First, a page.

Enjoying Khaita Dancing at the British Museum

The Faiths In Tune Interfaith Music Festival was held this year in the stunning Queen Elizabeth II Great Court of the British Museum and it was a perfect venue for exploring interfaith music and dance.  The iconic venue was an outstanding backdrop, both visually and acoustically, for the music and dance performances that ranged from Alevism and Animism to Sikhism and Vaisnavism, and everything in between, including a performance by the International Dzogchen Community’s Khaita dancers.

When the Khaita dancers came out for their performance in the afternoon, I was struck by how much Khaita had developed up to this point, the costumes were lovelier and more elaborate than any I had seen before, more detailed. The movements of the dance were so well executed and harmonious, I immediately understood the years of dedication that have been given over to the learning and development of the dancers, and I also remembered all the evenings of Rinpoche’s patient presence and instruction, night after night. Watching the troupe sing and dance then, knowing all this background and that they had come to London from all over the world, I found it a very moving performance.

The performance was well attended, there were maybe two hundred in the crowd, a mix of those who had come for the festival and those who happened by as they entered the museum.  But that was not all. Premila Van Ommen, who livestreamed the performance on facebook for The Shang Shung Institute of Tibetan Studies in London, had 14,500 views and 175 shares, many of them by Tibetans, who I think share our Sangha’s pride at the increased visibility of Tibetan song and dance through Khaita Joyful Dances.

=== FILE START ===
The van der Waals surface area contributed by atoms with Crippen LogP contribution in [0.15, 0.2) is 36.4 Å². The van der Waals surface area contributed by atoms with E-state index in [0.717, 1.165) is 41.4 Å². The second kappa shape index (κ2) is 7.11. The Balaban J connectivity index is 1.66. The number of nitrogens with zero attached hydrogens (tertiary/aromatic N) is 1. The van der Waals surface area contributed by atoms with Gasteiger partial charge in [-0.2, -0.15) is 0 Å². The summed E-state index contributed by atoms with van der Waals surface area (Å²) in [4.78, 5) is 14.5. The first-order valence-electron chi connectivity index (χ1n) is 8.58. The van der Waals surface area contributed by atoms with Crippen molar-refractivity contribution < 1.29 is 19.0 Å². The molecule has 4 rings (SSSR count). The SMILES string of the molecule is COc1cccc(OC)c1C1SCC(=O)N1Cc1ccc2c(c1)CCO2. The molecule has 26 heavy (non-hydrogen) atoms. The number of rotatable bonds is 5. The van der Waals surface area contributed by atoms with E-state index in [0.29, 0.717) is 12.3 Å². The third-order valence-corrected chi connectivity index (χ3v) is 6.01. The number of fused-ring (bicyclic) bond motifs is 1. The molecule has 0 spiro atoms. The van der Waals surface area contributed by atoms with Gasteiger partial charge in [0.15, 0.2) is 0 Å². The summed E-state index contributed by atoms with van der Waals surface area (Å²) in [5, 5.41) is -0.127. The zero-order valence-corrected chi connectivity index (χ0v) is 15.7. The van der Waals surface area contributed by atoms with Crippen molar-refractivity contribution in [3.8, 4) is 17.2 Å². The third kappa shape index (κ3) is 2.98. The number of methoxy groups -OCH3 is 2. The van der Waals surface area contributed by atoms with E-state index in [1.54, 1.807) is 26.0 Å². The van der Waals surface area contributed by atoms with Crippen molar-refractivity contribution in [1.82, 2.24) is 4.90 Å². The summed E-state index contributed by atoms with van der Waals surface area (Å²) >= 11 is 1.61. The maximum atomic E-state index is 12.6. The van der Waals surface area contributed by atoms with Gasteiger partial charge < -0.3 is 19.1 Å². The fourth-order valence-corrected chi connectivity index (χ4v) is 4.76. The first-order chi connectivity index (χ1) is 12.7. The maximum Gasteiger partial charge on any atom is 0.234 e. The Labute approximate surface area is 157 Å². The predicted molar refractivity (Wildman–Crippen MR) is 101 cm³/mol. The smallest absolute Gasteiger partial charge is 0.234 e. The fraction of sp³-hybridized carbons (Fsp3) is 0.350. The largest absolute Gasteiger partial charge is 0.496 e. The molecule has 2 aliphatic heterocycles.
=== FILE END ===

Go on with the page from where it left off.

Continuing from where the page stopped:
So, thank you to all the people who made this possible to enjoy, from the organiser of the Faiths In Tune Festival, Anja Fahlenkamp, to Lena Dumcheva who applied on behalf of Khaita to participate, to Julia Lawless and everyone at Shang Shung UK who helped raise funds to sponsor the event and found accommodation for the dancers and filmed and livestreamed, to Ewa Michaelec, who dedicated four days to cooking for the troupe while they were in London, to Maciek Sikora, who along with Lena, dedicates many weekends and one night a week to the development of Khaita here in London, and finally, the biggest thanks of all to Chogyal Namkhai Norbu and the dedicated Khaita teachers and dancers who came here: Adriana Dal Borgo, Nicola Cassano, Soledad Suarez, Lena Dumcheva, Maciek Sikora,  and all the others.

The next Khaita: Tibetan Circle Dances weekend in London with Lena Dumcheva is 28-29 April 2018. The weekend is open for anyone to join, with the first day more dedicated to beginners while the second day will be slightly more ‘advanced’.

This is a link to videos of the event:


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